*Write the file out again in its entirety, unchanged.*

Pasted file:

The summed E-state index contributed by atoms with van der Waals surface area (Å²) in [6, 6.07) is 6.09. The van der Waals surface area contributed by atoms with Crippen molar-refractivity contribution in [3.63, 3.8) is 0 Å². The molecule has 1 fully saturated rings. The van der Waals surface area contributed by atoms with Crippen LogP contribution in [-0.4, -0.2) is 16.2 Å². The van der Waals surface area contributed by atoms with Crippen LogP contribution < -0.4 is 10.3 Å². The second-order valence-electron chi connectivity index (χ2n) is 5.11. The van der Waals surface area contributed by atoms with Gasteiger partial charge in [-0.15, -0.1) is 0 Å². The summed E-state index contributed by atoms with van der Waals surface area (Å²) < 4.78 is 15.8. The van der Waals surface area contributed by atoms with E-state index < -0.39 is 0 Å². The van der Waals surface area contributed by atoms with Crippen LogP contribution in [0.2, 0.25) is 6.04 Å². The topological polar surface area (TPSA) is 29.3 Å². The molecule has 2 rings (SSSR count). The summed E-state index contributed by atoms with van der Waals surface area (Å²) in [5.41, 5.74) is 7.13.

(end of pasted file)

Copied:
The summed E-state index contributed by atoms with van der Waals surface area (Å²) in [6, 6.07) is 6.09. The van der Waals surface area contributed by atoms with Crippen molar-refractivity contribution in [3.63, 3.8) is 0 Å². The molecule has 1 fully saturated rings. The van der Waals surface area contributed by atoms with Crippen LogP contribution in [-0.4, -0.2) is 16.2 Å². The van der Waals surface area contributed by atoms with Crippen LogP contribution < -0.4 is 10.3 Å². The second-order valence-electron chi connectivity index (χ2n) is 5.11. The van der Waals surface area contributed by atoms with Gasteiger partial charge in [-0.15, -0.1) is 0 Å². The summed E-state index contributed by atoms with van der Waals surface area (Å²) < 4.78 is 15.8. The van der Waals surface area contributed by atoms with E-state index < -0.39 is 0 Å². The van der Waals surface area contributed by atoms with Crippen LogP contribution in [0.2, 0.25) is 6.04 Å². The topological polar surface area (TPSA) is 29.3 Å². The molecule has 2 rings (SSSR count). The summed E-state index contributed by atoms with van der Waals surface area (Å²) in [5.41, 5.74) is 7.13.